First, you are losing money because the government got to keep your money just to give it back to you later at 0% interest. They got the benefit of your money and you did not. While they used it for whatever good or nefarious project they wanted to, you were deprived of it. You could have used the money at the time you earned it to invest in something that would make you more money whether a bank account at 1% or in something with a potentially higher return such as stocks, bonds, cryptocurrencies, precious metals or a business investment. You could have made more money on your earnings and instead you get your money up to a year later when it has lost value.
Losing the value of your money to inflation is the second point. When you get your refund from the government it has lost on average 3% of its value to inflation. That’s money you could have used to stock up on extra supplies food, medicine or other purchases in the previous year when your dollar would purchase more than in the current year. Remember, the government does not give you interest in your refund when it gives you your hard earned money back.
Third, it is possible that if you overpaid on your federal income taxes and you itemized your deductions the year before, then you may have to pay state tax on your refund. This absurdity means you have been attacked on two different fronts – losing even more of your money.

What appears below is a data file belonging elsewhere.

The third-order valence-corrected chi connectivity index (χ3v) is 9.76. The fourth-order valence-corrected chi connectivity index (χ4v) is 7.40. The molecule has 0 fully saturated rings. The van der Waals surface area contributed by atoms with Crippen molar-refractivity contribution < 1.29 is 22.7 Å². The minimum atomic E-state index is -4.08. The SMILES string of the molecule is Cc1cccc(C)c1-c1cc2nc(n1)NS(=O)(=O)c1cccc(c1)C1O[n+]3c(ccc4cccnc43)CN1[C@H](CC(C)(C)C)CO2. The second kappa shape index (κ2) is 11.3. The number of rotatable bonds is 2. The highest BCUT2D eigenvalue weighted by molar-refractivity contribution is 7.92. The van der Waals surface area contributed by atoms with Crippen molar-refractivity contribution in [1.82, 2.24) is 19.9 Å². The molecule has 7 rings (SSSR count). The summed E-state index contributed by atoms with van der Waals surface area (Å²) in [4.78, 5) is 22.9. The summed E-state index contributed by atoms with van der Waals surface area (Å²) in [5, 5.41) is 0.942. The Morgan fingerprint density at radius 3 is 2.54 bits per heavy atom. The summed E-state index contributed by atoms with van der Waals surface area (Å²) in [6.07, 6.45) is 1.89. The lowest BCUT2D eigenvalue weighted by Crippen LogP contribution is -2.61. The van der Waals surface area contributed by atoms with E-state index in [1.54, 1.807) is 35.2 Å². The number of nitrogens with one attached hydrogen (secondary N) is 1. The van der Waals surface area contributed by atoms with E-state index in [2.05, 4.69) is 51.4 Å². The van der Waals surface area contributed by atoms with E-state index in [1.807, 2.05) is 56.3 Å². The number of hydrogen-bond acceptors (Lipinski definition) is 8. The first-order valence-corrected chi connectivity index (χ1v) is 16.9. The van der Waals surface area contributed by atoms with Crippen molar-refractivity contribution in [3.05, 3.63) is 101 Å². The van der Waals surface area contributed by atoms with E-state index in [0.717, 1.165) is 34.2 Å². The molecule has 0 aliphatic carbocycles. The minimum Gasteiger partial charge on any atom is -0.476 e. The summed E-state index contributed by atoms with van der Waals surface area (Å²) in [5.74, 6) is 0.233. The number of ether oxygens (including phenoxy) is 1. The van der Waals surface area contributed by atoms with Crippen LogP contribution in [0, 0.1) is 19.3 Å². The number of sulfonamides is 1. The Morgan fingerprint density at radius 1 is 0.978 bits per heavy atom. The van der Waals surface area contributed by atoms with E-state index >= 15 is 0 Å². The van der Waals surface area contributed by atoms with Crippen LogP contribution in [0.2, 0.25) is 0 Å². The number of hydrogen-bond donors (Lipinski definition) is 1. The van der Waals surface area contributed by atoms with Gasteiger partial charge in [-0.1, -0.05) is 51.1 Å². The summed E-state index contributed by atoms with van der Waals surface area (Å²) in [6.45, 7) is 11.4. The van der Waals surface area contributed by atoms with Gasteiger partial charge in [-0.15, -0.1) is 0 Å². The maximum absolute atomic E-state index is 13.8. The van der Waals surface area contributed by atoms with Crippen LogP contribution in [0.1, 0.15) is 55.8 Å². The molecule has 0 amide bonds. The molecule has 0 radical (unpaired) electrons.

Fourth, you could have used your money to pay down any debt that you have. Here’s a primitive yet clarifying example. Let’s say you had a $20,000 care note at 5% interest and you are getting a $2,000 refund from your taxes. Your refund is really worth $1,940 due to inflation and your $20,000 debt now costs $21,000 because of the 5% interest. That means you lost $1,160 as a result of filing your taxes in a way that resulted in a refund for you. Your $2,000 refund is now in effect an $840 refund. You could have put that $2,000 to use immediately when it was earned without being ravaged by inflation and the interest payments on that car note.
So what do you do to rectify this? You can go online and find tax calculators that will help you understand how to change your W-4 with your employer to get more of your money in your paycheck when earned and get a smaller refund – or no refund – after filing your taxes. I recommend trying out two or three calculators to see how similar the results are. You can go with a conservative adjustment to your W-4 if you are concerned about the impact on your tax burden the next year but many of these calculators are fairly accurate. Changing your W-4 will ensure you get the maximum benefit of your money when it is earned. You can also speak to your tax professional who will be happy to help you out and this is recommended. Remember, a bigger refund means you are losing the value and potential purchasing power of your money when earned. Don’t be a willing victim of the government’s and the media’s propaganda. After all, it’s your money.